Five years ago, Bicycle Nomad Cafe owner Erick Cedeño was just that: a nomad.
Cedeño traveled the United States and beyond on his bike using nothing but maps to guide him. He doesn’t travel with music, either.
“I only travel with my thoughts,” he said.
Some of his biggest trips include his journey from Vancouver, Canada to Tijuana, Mexico. He also decided to bike the path of the Underground Railroad from New Orleans to Niagara Falls, Canada.
Somewhere in the vast expanse of miles, came the idea to open the Bicycle Nomad Cafe. In October 2015, Cedeño put the brakes on his bike in downtown Phoenix and Bicycle Nomad Cafe was born – tucked into the Velo Bike Shop.
“I was looking for a place I could call home,” Cedeño said. “I didn’t have a community as a nomad. I was part of everything.”
The signature quality of the Bicycle Nomad Cafe is their eccentric drink menu.
“The name ‘Nomad’ brings ideas from different places,” he said.
Their house drink is the “Cocospresso,” where espresso is made with Thai coconut water and served cold inside a coconut. Unlike other types of espresso, this drink is rich and sweet, taking the edge off the shot.
Cedeño discovered the Cocospresso in Jamaica, when he noticed a man drinking out of a coconut and asked him what it was.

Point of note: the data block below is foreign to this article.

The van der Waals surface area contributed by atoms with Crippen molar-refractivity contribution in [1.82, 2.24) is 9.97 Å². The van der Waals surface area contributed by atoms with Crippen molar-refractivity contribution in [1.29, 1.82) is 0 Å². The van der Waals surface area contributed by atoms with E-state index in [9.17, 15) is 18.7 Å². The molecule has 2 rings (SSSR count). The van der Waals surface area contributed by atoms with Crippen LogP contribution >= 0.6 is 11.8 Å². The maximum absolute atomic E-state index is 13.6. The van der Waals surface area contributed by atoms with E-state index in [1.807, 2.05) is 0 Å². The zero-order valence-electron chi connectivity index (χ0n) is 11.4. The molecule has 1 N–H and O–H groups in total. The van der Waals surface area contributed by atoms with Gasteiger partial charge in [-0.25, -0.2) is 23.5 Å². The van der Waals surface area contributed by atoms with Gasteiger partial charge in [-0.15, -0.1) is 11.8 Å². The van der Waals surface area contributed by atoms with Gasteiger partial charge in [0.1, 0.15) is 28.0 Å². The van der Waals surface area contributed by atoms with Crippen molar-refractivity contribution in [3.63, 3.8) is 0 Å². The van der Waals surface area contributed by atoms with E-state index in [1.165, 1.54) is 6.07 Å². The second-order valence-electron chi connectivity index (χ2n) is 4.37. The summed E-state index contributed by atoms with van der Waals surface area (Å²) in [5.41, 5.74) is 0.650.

“I couldn’t believe it,” he said. “I tried it and I fell in love with it.”
Calling all college students
Even though it’s so close to Arizona State University’s downtown campus, Bicycle Nomad Cafe doesn’t have as much traffic from college students.
Cedeño said he figured downtown’s burgeoning coffee-shop scene puts up a lot of competition. He said he would love more college students to become part of his customer population as well.
“Competition is good,” he explained. “As long as people come in and we leave them happy, that is all we can do.”
Cedeño said he thinks students could benefit from slowing down and being in the moment, which is a big message at Bicycle Nomad Cafe. He pointed out the three words painted on the floor of the cafe: “Be here now.”
He compared cycling to being a freshman in college, looking ahead to the next four years and how it can be overwhelming if people look at the whole picture at once.
“It’s the same thing with traveling by bicycle, you just go step by step,” Cedeño said.
Conversations + Coffee
He said he wanted to create a community within the bike shop and run a cafe where not just coffee is brewed, but conversations, too.
“Coffee and the bicycle go way back,” he said, describing the Tour de France in the early 1900s, where cyclists would stop to refuel and converse with other participants before continuing the race.
Cedeño said starting a business and beginning this new chapter in his life has showed him how strong he can be.
He said he is elated to have had the Bicycle Nomad Cafe open for three years and counting, and looks forward to building the community in the future.
This story originally appeared on the Downtown Grounds website, a class project website by students in the Walter Cronkite School of Journalism and Mass Communication at Arizona State University.